I am happy to announce that we have mail already:
Dear Department of Incidental and Consequential Information:
I am a teacher at a perfectly respectable law school in the New York City Area. In teaching Commercial Law subjects -- and in particular in Secured Transactions -- I always introduce my students to the concept of the "belt and suspenders" approach when practicing in the Commercial Law area. While my female students do not seem to have any difficultly picking up on the concept once explained, I have not been able to come up with a gender-neutral phrase that conveys the same idea. In this era when more than half of all law students are women, shouldn't we be able to come up with a phrase that has the same connotation but which isn't reflective of the time, not so long ago, when being a lawyer was only a man's job?
Politically Correct in Manhattan
Dear Politically Correct in Manhattan:
I have to admit that being female, I, too, had to pause and think this one through. Must be the never having been faced with the decision of the belts and suspenders. I typically wear neither. But upon reflection, I laughed to myself and thought "girdle and pantyhose." That would likely not resonate with most of your male audience as it also fails in gender neutrality. I also came up with "seat belt and airbag," but that may fail in its lack to amuse in the way that belt and suspenders does. Perhaps the blog readership will have some suggestions on this one?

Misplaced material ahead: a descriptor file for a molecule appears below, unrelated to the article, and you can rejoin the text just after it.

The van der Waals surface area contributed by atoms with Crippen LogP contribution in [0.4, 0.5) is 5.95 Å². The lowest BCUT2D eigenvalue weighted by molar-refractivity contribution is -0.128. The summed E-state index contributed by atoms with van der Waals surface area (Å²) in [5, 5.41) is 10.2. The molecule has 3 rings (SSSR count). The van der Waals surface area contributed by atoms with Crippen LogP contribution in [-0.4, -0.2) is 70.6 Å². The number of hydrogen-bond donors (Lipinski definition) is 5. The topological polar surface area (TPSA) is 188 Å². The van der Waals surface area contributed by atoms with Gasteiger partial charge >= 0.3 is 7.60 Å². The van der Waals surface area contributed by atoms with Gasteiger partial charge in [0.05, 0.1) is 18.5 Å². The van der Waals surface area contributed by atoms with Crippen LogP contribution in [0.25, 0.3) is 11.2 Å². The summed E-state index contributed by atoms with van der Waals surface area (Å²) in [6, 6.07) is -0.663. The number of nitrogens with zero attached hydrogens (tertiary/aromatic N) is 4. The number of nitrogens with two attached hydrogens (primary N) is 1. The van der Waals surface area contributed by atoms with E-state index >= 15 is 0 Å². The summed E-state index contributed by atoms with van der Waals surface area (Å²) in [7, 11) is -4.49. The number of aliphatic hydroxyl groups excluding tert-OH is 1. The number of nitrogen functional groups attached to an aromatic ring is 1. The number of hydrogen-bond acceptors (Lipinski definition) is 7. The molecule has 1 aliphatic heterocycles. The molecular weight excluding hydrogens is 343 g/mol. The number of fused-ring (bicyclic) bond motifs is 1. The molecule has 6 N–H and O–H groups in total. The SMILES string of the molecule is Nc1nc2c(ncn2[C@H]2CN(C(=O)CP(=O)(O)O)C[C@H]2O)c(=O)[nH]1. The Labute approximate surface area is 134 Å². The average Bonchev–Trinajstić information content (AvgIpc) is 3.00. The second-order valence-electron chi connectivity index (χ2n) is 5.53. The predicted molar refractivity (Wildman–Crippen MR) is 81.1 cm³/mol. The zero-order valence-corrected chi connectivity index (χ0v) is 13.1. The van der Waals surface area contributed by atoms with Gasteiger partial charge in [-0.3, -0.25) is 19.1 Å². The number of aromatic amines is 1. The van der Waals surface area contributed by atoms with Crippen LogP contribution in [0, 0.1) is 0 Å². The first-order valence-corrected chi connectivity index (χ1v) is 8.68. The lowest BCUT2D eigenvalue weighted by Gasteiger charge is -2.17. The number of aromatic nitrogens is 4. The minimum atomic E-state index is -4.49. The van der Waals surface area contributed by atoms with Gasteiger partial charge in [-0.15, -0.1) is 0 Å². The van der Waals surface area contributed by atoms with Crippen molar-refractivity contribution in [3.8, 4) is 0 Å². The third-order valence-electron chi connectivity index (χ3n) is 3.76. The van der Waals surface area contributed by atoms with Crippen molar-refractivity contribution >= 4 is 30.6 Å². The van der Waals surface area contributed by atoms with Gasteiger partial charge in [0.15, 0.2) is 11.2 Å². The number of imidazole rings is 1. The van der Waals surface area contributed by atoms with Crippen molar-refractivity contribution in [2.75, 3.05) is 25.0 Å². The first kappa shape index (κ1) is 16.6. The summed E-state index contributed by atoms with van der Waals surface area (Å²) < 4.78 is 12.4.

Of course, the other lurking open question is why anyone in their right mind would choose to wear both? Is a belt and suspenders approach to commercial law the best regulatory choice? I might suggest that preservation of party autonomy and having a identifiable set of default rules is a compelling justification. After all, wouldn't it be tragic if one wore neither the belt nor the suspenders? Parties who fail to plan are at least forced into a default system when they forget to wear their belt. But then again, perhaps this is just a trust issue. Neither the belt nor the suspenders are trusted to do their job properly, so one wears them both.